Three earlier articles in Earth-logs originally focussed on what I supposed to be ‘ancient abstract art’.  One highlighted a clam shell that bears carefully etched V-shapes found at the type locality for Asian Homo erectus at Trinil on the Solo River, Java, dated between 430 and 540 ka. Another is about parallel lines etched on a piece of defleshed bone from China dated at 78 to 123 ka, which may be a Denisovan artefact. The most complex is a piece of ochre found in the coastal Blombos Cave 300 km east of Cape Town, South Africa in association with tools ascribed to early modern humans who lived there about 73 ka ago. Fascinating as they seemed at the time, they may hold much greater significance about early-human cognitive powers than about mere decoration. That is thanks to recent evaluation of other simple artefacts made of lines and notches by anthropologists, cognitive scientists and psychologists. Their work is summarised in a recent Nature Feature by Colin Barras (Barras, C. 2021. How did Neanderthals and other ancient humans learn to count? Nature, v. 594, p. 22-25; DOI: 10.1038/d41586-021-01429-6). The European Research Council recently allocated a €10 million grant to foster research into ‘when, why and how number systems appeared and spread’.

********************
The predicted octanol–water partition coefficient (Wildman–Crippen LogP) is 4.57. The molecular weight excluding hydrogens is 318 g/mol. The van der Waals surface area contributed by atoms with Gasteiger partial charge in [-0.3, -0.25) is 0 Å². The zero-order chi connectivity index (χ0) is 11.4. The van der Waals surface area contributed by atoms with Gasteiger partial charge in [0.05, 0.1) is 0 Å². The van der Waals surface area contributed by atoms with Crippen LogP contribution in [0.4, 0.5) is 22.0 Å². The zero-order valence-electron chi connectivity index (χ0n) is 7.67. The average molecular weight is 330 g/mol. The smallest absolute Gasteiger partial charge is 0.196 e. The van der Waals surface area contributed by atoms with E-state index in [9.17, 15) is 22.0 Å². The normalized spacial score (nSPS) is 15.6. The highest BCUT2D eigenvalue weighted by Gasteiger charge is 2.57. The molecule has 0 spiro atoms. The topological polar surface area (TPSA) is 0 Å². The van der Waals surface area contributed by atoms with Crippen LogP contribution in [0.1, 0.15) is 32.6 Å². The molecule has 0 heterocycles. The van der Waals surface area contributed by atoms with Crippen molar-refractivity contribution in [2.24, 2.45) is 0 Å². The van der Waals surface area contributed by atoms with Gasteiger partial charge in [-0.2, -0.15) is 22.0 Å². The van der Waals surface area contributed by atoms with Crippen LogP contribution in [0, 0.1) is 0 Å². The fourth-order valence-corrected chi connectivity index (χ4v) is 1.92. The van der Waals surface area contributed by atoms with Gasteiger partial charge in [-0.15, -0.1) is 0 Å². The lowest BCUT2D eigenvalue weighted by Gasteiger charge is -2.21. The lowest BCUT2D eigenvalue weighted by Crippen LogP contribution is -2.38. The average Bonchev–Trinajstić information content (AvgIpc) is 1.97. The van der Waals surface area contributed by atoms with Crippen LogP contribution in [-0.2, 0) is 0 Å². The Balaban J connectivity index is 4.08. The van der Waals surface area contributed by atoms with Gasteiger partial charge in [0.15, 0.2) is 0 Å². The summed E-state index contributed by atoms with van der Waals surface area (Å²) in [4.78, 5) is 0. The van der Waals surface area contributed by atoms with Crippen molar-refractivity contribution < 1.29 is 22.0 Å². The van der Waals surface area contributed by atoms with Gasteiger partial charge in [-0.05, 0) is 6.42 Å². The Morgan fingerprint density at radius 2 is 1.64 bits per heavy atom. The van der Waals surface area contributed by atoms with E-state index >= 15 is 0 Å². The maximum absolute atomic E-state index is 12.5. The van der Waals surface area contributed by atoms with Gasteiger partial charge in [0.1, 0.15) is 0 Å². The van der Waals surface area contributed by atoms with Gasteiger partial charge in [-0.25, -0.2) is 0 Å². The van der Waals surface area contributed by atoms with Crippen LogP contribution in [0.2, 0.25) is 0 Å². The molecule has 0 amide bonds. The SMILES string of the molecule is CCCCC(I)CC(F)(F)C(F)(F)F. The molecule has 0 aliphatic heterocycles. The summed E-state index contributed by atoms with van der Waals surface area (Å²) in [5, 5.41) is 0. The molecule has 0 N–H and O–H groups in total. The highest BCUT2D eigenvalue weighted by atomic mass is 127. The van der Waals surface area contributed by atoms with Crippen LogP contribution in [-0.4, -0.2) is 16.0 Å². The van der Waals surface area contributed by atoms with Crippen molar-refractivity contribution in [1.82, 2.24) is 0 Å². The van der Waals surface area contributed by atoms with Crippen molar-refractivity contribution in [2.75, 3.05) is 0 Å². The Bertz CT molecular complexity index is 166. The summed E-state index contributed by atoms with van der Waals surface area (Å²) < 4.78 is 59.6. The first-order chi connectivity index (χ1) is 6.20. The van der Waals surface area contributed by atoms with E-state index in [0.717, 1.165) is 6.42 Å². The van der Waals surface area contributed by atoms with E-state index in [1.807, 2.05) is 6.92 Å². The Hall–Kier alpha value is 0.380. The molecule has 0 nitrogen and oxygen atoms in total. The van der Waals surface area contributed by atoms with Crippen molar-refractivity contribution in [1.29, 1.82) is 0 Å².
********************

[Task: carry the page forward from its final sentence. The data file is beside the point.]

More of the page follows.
Examples of ancient ‘abstract’ art. Top – V-shaped features inscribed on 430-540 ka freshwater clam from Java; Middle – parallel lines etched through red ochre to show white bone, from a possible Denisovan site in China; Bottom – complex inscription on a tablet of iron-rich silcrete from South Africa